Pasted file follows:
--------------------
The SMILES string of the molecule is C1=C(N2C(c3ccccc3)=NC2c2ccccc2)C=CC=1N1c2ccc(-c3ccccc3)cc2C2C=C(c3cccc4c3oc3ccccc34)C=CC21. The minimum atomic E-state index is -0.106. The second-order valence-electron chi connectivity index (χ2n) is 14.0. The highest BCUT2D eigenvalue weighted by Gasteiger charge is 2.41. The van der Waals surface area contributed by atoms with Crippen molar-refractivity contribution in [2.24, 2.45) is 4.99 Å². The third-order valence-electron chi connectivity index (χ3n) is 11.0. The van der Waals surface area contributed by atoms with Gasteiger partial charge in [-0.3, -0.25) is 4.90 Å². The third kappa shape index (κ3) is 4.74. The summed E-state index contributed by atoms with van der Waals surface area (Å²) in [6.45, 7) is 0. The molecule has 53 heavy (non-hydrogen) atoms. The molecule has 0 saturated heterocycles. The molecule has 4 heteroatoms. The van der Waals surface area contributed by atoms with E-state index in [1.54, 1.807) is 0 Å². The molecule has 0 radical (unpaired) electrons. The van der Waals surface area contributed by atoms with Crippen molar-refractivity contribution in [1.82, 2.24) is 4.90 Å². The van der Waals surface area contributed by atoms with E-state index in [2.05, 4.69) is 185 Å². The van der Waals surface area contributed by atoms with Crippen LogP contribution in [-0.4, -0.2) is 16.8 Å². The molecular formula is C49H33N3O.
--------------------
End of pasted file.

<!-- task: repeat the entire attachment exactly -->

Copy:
The SMILES string of the molecule is C1=C(N2C(c3ccccc3)=NC2c2ccccc2)C=CC=1N1c2ccc(-c3ccccc3)cc2C2C=C(c3cccc4c3oc3ccccc34)C=CC21. The minimum atomic E-state index is -0.106. The second-order valence-electron chi connectivity index (χ2n) is 14.0. The highest BCUT2D eigenvalue weighted by Gasteiger charge is 2.41. The van der Waals surface area contributed by atoms with Crippen molar-refractivity contribution in [2.24, 2.45) is 4.99 Å². The third-order valence-electron chi connectivity index (χ3n) is 11.0. The van der Waals surface area contributed by atoms with Gasteiger partial charge in [-0.3, -0.25) is 4.90 Å². The third kappa shape index (κ3) is 4.74. The summed E-state index contributed by atoms with van der Waals surface area (Å²) in [6.45, 7) is 0. The molecule has 53 heavy (non-hydrogen) atoms. The molecule has 0 saturated heterocycles. The molecule has 4 heteroatoms. The van der Waals surface area contributed by atoms with E-state index in [1.54, 1.807) is 0 Å². The molecule has 0 radical (unpaired) electrons. The van der Waals surface area contributed by atoms with Crippen molar-refractivity contribution in [1.82, 2.24) is 4.90 Å². The van der Waals surface area contributed by atoms with E-state index in [2.05, 4.69) is 185 Å². The van der Waals surface area contributed by atoms with Crippen LogP contribution in [-0.4, -0.2) is 16.8 Å². The molecular formula is C49H33N3O.